Maternal Aid Association (MAA) is a student-founded charity aimed at revolutionising maternal healthcare in resource poor settings. 99% of maternal deaths occur in developing countries, with Bangladesh continuing to have one of the highest maternal mortality rates (MMR) in the world.1 Even as a lower middle income country, these deaths are not inevitable, given that the majority are preventable with simple, cost-effective care2,3. Furthermore, acknowledging the 89% Muslim population, cultural sensitivity is paramount to avoid negative effects of voluntourism by engaging in an appropriate manner to improve health seeking behaviours4-6.
Voluntourism has highlighted issues of a fragmented approach in projects overseas, hence MAA established a Bangladesh team, consisting of Bangladeshi doctors and medical students to provide sustainable medical aid in a setup similar to an International Volunteer Cooperation Organisation (IVCO).7 In this way, the emphasis is on the UK team facilitating change by empowering the stakeholders in Bangladesh.
A two-day mobile maternal health screening camp in rural villages Bhalaganj and Ramsiri provided free antenatal care (ANC) checks. Each participant then attended a maternal health education (MHE) seminar; developed following research suggesting maternal education improves the MMR and the health seeking behaviours of women8. The sessions address topics around pregnancy, delivery and red flag symptoms to seek medical help for.
At the end of the seminar, participants answered a questionnaire which explored individual pregnancy experiences, engagement with healthcare facilities, and the overall impact of MAA’s MHE seminar. A total of 55 women were included in the analysis. All services were provided by our student volunteers from both the UK and Bangladesh.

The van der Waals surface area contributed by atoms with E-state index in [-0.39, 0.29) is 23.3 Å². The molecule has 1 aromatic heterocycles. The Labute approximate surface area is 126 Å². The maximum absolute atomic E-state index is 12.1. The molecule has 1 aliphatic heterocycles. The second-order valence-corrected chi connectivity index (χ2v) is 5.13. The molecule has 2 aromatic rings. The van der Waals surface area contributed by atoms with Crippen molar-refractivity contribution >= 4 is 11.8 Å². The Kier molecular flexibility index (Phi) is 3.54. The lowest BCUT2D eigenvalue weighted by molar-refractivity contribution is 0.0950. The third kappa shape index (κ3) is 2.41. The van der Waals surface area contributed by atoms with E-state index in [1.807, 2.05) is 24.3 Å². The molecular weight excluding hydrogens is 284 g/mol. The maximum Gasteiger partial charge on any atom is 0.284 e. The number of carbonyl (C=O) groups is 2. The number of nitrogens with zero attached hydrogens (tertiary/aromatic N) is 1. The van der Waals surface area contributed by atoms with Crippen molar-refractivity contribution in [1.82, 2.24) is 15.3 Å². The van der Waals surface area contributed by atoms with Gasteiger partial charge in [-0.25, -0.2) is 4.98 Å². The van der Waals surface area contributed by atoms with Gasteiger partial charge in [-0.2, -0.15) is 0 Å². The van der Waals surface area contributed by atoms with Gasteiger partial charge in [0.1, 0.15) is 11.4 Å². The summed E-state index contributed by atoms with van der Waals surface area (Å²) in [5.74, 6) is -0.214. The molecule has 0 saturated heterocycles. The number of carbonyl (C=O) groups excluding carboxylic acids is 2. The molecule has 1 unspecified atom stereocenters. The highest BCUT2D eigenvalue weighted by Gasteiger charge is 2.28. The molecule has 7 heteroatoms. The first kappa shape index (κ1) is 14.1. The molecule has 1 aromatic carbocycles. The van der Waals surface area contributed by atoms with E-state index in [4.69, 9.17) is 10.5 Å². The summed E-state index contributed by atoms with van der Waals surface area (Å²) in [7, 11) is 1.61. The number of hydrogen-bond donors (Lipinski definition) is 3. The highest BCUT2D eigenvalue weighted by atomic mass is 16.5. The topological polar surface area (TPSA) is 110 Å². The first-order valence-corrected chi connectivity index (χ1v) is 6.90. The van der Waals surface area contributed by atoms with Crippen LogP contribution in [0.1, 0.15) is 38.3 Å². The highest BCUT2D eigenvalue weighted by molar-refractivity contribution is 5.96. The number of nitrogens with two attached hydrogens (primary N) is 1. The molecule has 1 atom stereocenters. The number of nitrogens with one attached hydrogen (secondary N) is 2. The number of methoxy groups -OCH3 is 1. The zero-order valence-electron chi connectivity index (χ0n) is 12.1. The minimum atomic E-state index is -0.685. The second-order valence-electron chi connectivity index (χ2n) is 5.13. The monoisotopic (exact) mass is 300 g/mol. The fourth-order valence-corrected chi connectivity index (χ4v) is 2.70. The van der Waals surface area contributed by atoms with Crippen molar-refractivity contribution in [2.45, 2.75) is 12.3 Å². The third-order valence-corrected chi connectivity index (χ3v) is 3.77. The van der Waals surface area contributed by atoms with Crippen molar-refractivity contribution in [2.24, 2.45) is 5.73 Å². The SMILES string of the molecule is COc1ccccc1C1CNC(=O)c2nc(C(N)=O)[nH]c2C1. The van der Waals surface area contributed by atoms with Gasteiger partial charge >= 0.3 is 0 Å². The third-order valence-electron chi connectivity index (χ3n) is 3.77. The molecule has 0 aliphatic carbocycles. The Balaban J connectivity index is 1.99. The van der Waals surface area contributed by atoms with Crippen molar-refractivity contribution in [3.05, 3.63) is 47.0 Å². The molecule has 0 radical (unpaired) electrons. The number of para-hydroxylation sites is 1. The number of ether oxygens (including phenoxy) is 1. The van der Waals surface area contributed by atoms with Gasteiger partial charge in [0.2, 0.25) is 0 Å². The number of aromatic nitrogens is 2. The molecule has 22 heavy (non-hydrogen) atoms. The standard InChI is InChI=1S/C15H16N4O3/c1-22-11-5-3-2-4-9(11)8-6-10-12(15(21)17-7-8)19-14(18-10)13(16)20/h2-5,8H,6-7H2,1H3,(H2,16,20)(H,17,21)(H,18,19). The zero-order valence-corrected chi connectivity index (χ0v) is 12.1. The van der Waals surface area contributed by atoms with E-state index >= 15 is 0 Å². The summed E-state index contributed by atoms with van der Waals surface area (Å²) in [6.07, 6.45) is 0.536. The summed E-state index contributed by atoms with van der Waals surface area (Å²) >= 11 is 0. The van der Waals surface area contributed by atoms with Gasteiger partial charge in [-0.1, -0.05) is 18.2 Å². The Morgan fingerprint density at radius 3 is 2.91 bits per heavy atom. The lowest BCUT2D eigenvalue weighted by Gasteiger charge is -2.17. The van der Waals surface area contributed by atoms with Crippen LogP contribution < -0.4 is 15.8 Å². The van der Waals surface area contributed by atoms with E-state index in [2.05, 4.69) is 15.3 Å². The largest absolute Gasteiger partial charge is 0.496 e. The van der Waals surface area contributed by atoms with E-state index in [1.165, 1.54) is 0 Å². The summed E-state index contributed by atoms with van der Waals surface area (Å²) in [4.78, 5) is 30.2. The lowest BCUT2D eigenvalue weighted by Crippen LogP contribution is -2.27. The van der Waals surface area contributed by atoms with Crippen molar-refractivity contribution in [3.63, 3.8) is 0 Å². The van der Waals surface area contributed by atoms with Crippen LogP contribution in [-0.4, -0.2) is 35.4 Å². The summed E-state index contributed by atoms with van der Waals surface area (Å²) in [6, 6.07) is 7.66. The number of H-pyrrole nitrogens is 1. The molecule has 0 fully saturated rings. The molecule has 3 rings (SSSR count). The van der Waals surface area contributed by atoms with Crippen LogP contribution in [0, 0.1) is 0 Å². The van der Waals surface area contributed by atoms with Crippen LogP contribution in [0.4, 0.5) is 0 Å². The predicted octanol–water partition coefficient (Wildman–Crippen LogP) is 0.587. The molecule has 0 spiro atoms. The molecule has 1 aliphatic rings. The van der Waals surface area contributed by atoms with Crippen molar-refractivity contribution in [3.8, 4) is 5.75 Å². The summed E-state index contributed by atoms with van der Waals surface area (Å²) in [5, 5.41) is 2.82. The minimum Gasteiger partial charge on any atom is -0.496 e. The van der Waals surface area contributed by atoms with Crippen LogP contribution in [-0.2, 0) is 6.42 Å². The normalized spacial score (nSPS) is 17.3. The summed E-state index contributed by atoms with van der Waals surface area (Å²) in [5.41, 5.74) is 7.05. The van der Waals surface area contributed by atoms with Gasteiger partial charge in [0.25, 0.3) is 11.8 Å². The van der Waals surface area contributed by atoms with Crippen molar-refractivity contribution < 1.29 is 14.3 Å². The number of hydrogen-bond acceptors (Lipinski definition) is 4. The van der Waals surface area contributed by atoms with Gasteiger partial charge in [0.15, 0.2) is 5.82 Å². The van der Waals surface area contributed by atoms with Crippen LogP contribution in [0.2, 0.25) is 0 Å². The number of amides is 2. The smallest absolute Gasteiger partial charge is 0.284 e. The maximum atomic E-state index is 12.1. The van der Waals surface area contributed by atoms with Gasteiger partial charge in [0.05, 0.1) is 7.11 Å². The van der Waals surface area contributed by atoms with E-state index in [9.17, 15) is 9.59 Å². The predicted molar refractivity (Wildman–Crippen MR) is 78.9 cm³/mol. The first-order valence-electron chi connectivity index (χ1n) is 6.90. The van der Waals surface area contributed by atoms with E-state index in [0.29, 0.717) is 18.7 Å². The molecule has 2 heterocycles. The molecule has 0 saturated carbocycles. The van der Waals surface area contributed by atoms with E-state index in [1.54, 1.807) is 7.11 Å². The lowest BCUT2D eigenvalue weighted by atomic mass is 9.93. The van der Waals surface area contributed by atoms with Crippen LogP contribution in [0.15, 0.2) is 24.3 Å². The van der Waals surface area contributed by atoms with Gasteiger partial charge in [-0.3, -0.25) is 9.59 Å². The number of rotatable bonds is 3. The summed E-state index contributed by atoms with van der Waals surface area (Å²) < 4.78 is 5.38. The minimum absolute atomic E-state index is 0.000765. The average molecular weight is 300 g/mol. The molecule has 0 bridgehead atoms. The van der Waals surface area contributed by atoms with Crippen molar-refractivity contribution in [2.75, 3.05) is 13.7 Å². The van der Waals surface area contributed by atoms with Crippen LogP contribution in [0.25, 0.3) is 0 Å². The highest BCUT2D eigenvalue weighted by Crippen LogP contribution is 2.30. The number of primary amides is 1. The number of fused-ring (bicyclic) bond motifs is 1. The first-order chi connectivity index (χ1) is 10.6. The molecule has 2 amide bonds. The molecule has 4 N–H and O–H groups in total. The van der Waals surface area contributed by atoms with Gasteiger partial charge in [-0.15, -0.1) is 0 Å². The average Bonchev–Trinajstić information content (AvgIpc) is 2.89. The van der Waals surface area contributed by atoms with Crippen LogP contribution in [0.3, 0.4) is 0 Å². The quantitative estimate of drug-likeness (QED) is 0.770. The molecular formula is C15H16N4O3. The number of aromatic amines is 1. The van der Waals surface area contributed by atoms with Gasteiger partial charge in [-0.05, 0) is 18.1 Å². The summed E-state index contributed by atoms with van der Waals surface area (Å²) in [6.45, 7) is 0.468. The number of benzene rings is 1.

The MAA MHE seminar evaluations depict a positive impact of the sessions in improving health seeking behaviours of participants during pregnancy and post-partum.
Post MHE seminar, 58% more women were able to identify red flag symptoms. Additionally, results show an 11% increase in participants’ willingness to increase their food intake and 25% increase in women more willing to exercise during their pregnancy. This indicates the possibility to address known cultural beliefs and help women engage in improving their general health whilst respecting their lifestyle using an accept and adapt approach5,9.
The use of MAA’s MHE seminars illustrates a positive impact on improving health seeking behaviours in pregnant women and provides a promising preventative medicine approach. By working as an integrated team to maintain a relationship with communities, MAA hopes to improve maternal healthcare in Bangladesh.
- Girum T, Wasie A. Correlates of maternal mortality in developing countries: an ecological study in 82 countries. Matern Heal Neonatol Perinatol. 2017;3(1):1–6.
- Ministry of Health and Family Welfare Bangladesh. Success factors for women’s and children’s health: Bangladesh. World Health Organisation. 2015
- World Health Organisation. Maternal Mortality [Online]. 2019 [Accessed15 November2020]. Available from: https://www.who.int/news-room/fact-sheets/detail/maternal-mortality .
- United States of Department State. Bangladesh 2019 International Religious Freedom Report. 2019. Available from: https://www.state.gov/reports/2019-report-on-international-religious-freedom/bangladesh/
- Kirillova K, Lehto X, Cai L. Volunteer Tourism and Intercultural Sensitivity: The Role of Interaction with Host Communities. J Travel Tour Mark. 2015;32(4):382–400.
- Guttentag D. The Possible Negative Impacts of Volunteer Tourism. Int J Tour Res. 2009;551(March):537–51.
- Lough BJ, Oppenheim W. Revisiting reciprocity in international volunteering. Prog Dev Stud. 2017;17(3):197–213.
- Bicego GT, Boerma JT. Maternal education and child survival: a comparative study of survey data from 17 countries. Soc SciMedicine. 1993;36(9):1207–27.
- Choudhury N, Ahmed SM. Maternal care practices among the ultra poor households in rural Bangladesh: A qualitative exploratory study. BMC Pregnancy Childbirth. 2011;11:1.